The professionalism with which the servant girls torture is also quite surprising. It's almost as if such methods are accepted as norm. The poor tortured soul is immediately shoved into a closet and all of the other girls return to their work, innocently stitching away as soon as one of the other heads walk past.
These moments, along with the dense atmosphere, are what makes "Shadows in the Palace" work so well. We are provided with a fascinating insider's look into the life of women in this time and it is also the first film set in the Chosun era that has been able to captivate me. This is mainly due to the beautiful sets, partly left over from the filming of "The King and the Clown", and the partially gloomy, somehow mysterious lighting. The wonderful costumes and make-up achieve the rest, pulling us into another time and place. A full score on the technical aspect can be rewarded Kim Mi-jeong on this, her debut film as a director.

Unfortunately this film has a few serious problems going into the second half. The story is pretty good but not enough to fill a full two hours. From the time when most of the entanglements of the plot have been unraveled, more and more ghost and horror themes are woven into it. This seems to be completely unnecessary and just fills gaps, because the real horror is actually developed in the intrigues at court and the relationships between the characters. Had the film continued on this level and been cut a little accordingly, lengths and confusing moments could have been avoided. It is also quite difficult to keep track of who holds what position and how they are addressed in the beginning. This seems to be a natural feature of movies about intrigues at court, but in this one they are unnaturally complicated by the supernatural component towards the end. At this point we also realize that the film feels a bit too constructed. This is compensated however by the last visually pleasing shot.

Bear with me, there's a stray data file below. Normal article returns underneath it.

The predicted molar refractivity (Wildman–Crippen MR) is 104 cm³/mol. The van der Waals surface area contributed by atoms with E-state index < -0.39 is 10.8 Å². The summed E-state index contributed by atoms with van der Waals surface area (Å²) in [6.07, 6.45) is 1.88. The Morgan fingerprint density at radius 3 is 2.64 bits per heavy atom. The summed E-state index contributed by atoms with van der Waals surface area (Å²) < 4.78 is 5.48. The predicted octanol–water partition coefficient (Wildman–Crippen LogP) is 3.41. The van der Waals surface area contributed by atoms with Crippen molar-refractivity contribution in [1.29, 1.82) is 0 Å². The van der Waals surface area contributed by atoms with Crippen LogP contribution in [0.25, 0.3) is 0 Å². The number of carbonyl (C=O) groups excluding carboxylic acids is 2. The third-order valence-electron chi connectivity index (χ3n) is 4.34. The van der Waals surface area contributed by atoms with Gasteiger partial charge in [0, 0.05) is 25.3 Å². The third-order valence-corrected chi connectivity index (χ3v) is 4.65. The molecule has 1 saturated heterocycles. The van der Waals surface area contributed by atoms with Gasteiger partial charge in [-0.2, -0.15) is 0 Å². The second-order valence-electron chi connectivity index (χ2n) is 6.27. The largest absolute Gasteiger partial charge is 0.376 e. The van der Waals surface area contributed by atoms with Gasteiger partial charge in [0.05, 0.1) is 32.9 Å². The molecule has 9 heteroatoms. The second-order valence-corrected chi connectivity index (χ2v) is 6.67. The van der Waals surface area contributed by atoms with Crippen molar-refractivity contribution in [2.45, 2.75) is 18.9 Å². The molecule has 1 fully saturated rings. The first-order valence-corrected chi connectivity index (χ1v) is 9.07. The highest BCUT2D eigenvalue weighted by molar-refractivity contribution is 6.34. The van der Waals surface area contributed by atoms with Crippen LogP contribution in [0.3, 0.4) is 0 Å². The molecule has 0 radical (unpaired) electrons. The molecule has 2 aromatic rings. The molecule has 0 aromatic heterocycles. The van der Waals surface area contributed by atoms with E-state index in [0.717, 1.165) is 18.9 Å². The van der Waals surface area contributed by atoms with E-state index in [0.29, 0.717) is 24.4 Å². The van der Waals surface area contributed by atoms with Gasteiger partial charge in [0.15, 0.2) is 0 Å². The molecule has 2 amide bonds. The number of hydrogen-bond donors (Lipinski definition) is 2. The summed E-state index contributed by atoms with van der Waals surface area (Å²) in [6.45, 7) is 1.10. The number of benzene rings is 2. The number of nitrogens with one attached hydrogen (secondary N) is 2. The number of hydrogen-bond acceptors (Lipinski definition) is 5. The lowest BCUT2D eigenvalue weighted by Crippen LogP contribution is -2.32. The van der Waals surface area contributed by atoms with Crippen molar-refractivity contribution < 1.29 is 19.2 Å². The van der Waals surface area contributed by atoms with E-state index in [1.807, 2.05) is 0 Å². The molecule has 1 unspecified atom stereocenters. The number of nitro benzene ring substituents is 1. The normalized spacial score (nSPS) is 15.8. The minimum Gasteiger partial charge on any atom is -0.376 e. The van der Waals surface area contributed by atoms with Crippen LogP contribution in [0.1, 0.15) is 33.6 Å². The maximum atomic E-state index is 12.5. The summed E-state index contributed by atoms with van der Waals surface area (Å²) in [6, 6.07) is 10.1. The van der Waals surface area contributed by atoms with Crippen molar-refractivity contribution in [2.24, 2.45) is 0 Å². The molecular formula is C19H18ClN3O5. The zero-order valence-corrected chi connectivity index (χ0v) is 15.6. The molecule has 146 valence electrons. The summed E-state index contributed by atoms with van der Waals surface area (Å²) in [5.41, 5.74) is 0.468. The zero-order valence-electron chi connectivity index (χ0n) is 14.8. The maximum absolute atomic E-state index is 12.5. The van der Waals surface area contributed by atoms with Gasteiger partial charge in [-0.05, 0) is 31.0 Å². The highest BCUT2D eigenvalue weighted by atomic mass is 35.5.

This picture is mainly about women and so there are only one or two men that appear in supporting roles in the entire length. This is exactly what makes "Shadows in the Palace" so interesting. Besides, all of the actresses show us a great performance, even though Park Jin-hee ("Love in Magic", "War of Money") isn't able to give the best one of all. However, it is enough for us to be able to identify ourselves with her character. Towards the end we do lose a bit of the emotional bond to her, which is unfortunate because in losing interest in her fate we also lose our connection to the emotional content of the film.
"Shadows in the Palace" is a mystery/thriller of a different kind, successful through its dense atmosphere and wonderful sets, as well as its toning lighting, but lacking in the end by throwing away its potential with the introduction of cliché horror effects. It becomes unnecessarily muddled and leaves a bit of a bitter aftertaste. Nevertheless, it remains one unique film that mystery/thriller fans shouldn't miss.

(Author: Manfred Selzer)

Translated by: R.S.